Loyola Phoenix

Faculty Punk Band Rocks Martyrs’ Stage During Debut Concert

Christopher Martiniano, Anna Raymo and Jane Danger artfully expressed their disdain for the current U.S. political climate through loud music at their band's first concert.

Loyola School of Continuing and Professional Studies professor Christopher Martiniano performed with his new anti-Trump punk band, no.no.no.NO., for a vibrant, dynamic concert Feb. 21 at Martyrs’ (3855 N. Lincoln Ave.). For a first show, the young band showed promise and gave voice to those who share its outrage at the current U.S. political climate.

Martiniano was joined by frontwoman and lead vocalist Anna Raymo and seasoned Chicago punk guitarist Jane Danger. Bassist Raedy Ping, a former psychology professor at Loyola, wasn’t in attendance due to illness, according to Martiniano.

No.no.no.NO. was joined by two other Chicago rock groups, Oku and Fire Garden. Oku played first, offering melodic, softer rock music which the small crowd enthusiastically applauded. The band played a number of original songs during its hour-long set, along with a few covers. Fire Garden, whose sound was similar to Oku’s, played after no.no.no.NO. to a slightly larger crowd.

After Oku’s performance, Raymo, Martiniano and Danger took the stage — with a brief warning from Martiniano.

“We’re not a quiet band, just so you know,” Martiniano said. “Sorry about that.”

While the musicians in Oku spoke to the audience between each song, no.no.no.NO. played its set straight through with few pauses, giving the effect of a performance art piece. The sound of screeching guitars, Raymo’s impassioned vocals and audio tracks from several of President Donald Trump’s speeches and other public statements filled the small venue as the band encouraged the audience to nod and clap along to the music. Each song was full of defiant lyrics, such as “This has to stop,” “We are all burning” and “We have the power” — blatantly expressing the band’s disdain for the current presidential administration.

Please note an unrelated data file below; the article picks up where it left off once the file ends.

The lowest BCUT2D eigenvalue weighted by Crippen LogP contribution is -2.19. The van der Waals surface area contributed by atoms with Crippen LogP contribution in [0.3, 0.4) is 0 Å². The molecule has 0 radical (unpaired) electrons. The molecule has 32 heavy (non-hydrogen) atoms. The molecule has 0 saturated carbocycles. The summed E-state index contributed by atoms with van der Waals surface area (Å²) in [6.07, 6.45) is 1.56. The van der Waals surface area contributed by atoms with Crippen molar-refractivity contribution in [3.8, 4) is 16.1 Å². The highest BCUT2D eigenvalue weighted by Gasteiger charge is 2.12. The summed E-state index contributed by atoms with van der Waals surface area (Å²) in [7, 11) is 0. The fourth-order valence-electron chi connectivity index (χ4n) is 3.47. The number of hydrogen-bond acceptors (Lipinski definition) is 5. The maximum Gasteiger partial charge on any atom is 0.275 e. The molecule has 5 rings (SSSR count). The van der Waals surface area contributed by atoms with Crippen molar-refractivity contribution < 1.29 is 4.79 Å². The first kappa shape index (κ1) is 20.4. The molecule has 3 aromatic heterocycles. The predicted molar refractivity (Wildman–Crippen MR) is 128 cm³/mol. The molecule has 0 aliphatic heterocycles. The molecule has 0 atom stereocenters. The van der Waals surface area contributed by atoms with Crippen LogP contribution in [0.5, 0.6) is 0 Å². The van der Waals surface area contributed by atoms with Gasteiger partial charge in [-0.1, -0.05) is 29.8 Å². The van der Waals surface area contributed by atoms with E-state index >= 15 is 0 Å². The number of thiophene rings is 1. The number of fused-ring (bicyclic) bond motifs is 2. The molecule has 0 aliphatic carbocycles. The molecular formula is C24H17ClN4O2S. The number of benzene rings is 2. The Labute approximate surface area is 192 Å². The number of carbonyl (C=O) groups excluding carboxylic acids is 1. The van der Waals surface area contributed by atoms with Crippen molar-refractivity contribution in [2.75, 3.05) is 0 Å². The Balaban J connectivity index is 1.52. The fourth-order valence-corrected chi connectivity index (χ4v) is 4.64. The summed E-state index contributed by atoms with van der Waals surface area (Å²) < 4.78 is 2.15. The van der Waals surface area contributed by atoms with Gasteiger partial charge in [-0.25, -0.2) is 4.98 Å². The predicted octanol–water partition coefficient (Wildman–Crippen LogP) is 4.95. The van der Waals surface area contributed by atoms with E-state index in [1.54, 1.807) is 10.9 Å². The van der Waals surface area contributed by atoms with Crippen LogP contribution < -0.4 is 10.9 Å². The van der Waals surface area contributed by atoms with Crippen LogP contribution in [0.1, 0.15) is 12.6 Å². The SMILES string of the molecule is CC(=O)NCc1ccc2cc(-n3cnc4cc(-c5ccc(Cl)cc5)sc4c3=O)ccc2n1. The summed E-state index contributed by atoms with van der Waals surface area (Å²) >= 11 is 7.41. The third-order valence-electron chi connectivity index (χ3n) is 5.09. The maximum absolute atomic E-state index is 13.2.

Martiniano and Danger remained mostly stationary throughout the show, while Raymo worked the stage as she sang and screamed into the mic. Despite expressing anxiety over playing her first show in her recent interview with The PHOENIX, Raymo dominated during every song. The anger was clearly felt and heard in her voice, elevating the band’s performance as a whole.

No.no.no.NO.’s set ended with an audio clip from a speech given Jan. 20 at a New York City women’s march by indie rock artist Halsey. The audience applauded enthusiastically and the trio shared a group hug once the show was over.

For a first concert, no.no.no.NO. seemed comfortable and confident onstage and showed promise as a young band. Some of the group’s songs would be easy to sing along with and headbang to if it were to grow in popularity, and band might soon get the opportunity to hear fans sing its lyrics during a show.

To listen to no.no.no.NO.’s debut EP, “NOruption,” visit the band’s webpage or its Vimeo page. The single, “ameNO,” can be downloaded for $1 at Bandcamp.com.

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